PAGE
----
But it's almost impossible to succeed at do-it-yourself retirement without taking that risk.
We can't guarantee that you'll earn a big enough return with stocks to reach your goal. But we can absolutely guarantee that you won't earn enough with any other type of investment to get there.
You'll need an average return of 7% or 8% a year to succeed, and stocks are the only type of investment that's posted such lucrative returns over an extended period of time.
Playing it safe by putting your money in certificates of deposit or money market funds that pay 1% or 2% a year won't cut it.
You have to think long term and not worry about the never-ending financial and economic crises that move the market every day.
Secret 6. …By putting your money in target date funds
If you've never invested in the stock market before, it's hard to know where to put your money.
So keep it simple.
Pick a single target date mutual fund and stick with it. Many financial advisors will tell you that's the smartest investment most savers can make.
These funds buy a diverse and regularly revised portfolio of stocks and bonds that takes into account where you are in life and when you plan to retire — your "target date."
Virtually every 401(k) plan now offers target date funds and two-out-of-five participants have bought them.
Click here to learn the 5 things you should know about target date funds.
Secret 7. The first $100,000 is the hardest to save
When you're just starting out, contributions account for most of the growth in your retirement funds.
The longer you keep at it, and the larger your nest egg becomes, the more you'll earn from capital gains, dividends and interest.
Let's say you want your retirement savings to grow by $40,000 over the next year, and you earn a solid 8% annual return on your investments during that time.
If you start off with a modest $50,000 portfolio, you'll only make about $6,500 over the entire year from your investments and will need to add $2,880 a month from your paycheck.
But if you begin with a $400,000 portfolio, you'll make something like $32,800 from your investments and only need to add about $600 a month from your job to enjoy the same growth.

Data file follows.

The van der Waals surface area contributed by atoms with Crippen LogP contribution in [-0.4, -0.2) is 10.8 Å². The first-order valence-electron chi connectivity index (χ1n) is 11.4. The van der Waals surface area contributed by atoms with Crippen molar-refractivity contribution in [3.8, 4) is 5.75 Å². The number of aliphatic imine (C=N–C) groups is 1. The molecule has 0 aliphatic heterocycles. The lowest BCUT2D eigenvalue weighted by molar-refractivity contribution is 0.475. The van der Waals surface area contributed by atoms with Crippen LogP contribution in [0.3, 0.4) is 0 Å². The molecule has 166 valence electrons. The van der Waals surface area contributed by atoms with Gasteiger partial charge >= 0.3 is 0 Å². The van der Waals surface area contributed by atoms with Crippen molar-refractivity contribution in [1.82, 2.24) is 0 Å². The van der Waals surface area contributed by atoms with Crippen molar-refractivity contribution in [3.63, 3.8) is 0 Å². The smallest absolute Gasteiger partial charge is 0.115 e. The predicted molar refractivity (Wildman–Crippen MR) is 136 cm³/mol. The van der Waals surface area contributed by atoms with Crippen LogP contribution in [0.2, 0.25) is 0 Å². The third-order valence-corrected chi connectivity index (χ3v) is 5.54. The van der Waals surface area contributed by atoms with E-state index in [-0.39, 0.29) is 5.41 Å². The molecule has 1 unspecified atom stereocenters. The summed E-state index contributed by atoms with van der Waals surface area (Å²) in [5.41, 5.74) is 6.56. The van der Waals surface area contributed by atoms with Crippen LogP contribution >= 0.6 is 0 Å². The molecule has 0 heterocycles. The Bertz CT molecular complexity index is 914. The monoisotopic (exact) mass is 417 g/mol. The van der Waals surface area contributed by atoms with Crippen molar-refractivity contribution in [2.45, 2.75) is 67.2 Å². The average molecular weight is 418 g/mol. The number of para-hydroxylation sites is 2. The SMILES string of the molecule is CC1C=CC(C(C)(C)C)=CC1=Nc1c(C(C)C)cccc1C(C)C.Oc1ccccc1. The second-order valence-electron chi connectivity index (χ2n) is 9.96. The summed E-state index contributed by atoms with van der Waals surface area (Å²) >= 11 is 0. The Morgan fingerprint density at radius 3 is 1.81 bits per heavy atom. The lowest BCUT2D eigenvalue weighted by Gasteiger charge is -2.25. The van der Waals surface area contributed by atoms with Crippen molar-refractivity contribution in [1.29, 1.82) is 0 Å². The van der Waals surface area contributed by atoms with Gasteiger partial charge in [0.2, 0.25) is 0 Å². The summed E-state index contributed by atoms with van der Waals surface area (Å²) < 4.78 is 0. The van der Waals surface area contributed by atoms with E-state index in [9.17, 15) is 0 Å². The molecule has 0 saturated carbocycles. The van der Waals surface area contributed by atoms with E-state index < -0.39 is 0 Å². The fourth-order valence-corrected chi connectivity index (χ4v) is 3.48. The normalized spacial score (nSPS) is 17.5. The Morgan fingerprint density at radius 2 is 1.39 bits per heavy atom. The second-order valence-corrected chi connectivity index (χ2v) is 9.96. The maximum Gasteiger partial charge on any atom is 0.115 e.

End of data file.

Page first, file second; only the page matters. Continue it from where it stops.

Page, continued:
Our savings goal calculator will show you exactly how much you must contribute to your retirement accounts to build the nest egg you want.
Secret 8. Never cash out a 401(k) when you change jobs
Nearly half of all workers cash out their 401(k) when they change jobs.
They not only have to pay taxes on the money, but they have to pay a 10% penalty to the IRS.
This is the single biggest wealth-killing mistake many workers will make in their entire careers.
If you have $10,000 in your 401(k) that you've been building up for years and just cash out, you might be lucky to walk away with $7,500.
You need to roll your retirement savings into an IRA or a 401(k) plan at a new employer to have any chance of saving that first $100,000.
Secret 9. Think of Social Security as gravy
Social Security is one of the most popular government programs in history, and it will probably be there for you, even if you're in your 30s — or even your 20s.
But it's impossible to predict how changes to benefit formulas, the cost-of-living adjustment and retirement age might affect future benefits.
What we do know is that the average monthly retirement check was only $1,328 at the beginning of 2015, according to the Social Security Administration — and that's not much.
Plan on using Social Security as a secondary source of income that can make up for shortfalls in your savings.
Secret 10. Use windfalls wisely
At some point in your life, you're likely to get a financial windfall of some kind. It could be a small inheritance, an unexpected bonus at work or a modest payout on a lottery ticket.
If you spend it, that $10,000 or $20,000 isn't going to make much impact on your life.
But that money can provide a major boost to your savings.
This is one of the few ways you have to make up for all of those years when you couldn't — or wouldn't — contribute as much as you should have to your IRA or 401(k) or other investment accounts.
Think of it as a real life "get out of jail free" card.